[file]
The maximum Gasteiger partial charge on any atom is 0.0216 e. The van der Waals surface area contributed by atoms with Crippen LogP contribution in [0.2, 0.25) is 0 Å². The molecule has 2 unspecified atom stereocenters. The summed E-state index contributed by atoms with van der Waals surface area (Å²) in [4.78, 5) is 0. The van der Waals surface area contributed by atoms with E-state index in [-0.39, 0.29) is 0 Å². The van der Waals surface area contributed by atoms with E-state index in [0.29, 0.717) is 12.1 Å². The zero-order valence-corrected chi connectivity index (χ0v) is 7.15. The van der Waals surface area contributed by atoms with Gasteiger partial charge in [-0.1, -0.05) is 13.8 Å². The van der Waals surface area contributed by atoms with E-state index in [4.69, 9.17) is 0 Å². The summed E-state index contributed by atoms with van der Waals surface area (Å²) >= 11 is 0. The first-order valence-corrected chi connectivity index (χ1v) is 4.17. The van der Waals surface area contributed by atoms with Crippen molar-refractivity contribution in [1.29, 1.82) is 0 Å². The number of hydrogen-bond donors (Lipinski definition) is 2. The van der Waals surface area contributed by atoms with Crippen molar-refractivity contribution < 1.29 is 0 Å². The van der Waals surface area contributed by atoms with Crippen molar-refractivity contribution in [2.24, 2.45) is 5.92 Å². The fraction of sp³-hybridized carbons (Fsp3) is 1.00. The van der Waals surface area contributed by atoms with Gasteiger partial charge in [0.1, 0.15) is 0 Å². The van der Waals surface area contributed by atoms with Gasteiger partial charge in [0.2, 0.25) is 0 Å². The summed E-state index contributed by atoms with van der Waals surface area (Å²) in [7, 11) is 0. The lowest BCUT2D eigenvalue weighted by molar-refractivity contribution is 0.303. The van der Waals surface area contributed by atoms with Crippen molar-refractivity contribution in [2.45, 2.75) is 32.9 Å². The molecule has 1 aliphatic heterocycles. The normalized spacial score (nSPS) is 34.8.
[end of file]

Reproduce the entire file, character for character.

The maximum Gasteiger partial charge on any atom is 0.0216 e. The van der Waals surface area contributed by atoms with Crippen LogP contribution in [0.2, 0.25) is 0 Å². The molecule has 2 unspecified atom stereocenters. The summed E-state index contributed by atoms with van der Waals surface area (Å²) in [4.78, 5) is 0. The van der Waals surface area contributed by atoms with E-state index in [-0.39, 0.29) is 0 Å². The van der Waals surface area contributed by atoms with E-state index in [0.29, 0.717) is 12.1 Å². The zero-order valence-corrected chi connectivity index (χ0v) is 7.15. The van der Waals surface area contributed by atoms with Gasteiger partial charge in [-0.1, -0.05) is 13.8 Å². The van der Waals surface area contributed by atoms with E-state index in [4.69, 9.17) is 0 Å². The summed E-state index contributed by atoms with van der Waals surface area (Å²) >= 11 is 0. The first-order valence-corrected chi connectivity index (χ1v) is 4.17. The van der Waals surface area contributed by atoms with Crippen molar-refractivity contribution in [1.29, 1.82) is 0 Å². The number of hydrogen-bond donors (Lipinski definition) is 2. The van der Waals surface area contributed by atoms with Crippen molar-refractivity contribution < 1.29 is 0 Å². The van der Waals surface area contributed by atoms with Crippen molar-refractivity contribution in [2.24, 2.45) is 5.92 Å². The fraction of sp³-hybridized carbons (Fsp3) is 1.00. The van der Waals surface area contributed by atoms with Gasteiger partial charge in [0.1, 0.15) is 0 Å². The van der Waals surface area contributed by atoms with Gasteiger partial charge in [0.2, 0.25) is 0 Å². The summed E-state index contributed by atoms with van der Waals surface area (Å²) in [7, 11) is 0. The lowest BCUT2D eigenvalue weighted by molar-refractivity contribution is 0.303. The van der Waals surface area contributed by atoms with Crippen molar-refractivity contribution in [2.45, 2.75) is 32.9 Å². The molecule has 1 aliphatic heterocycles. The normalized spacial score (nSPS) is 34.8.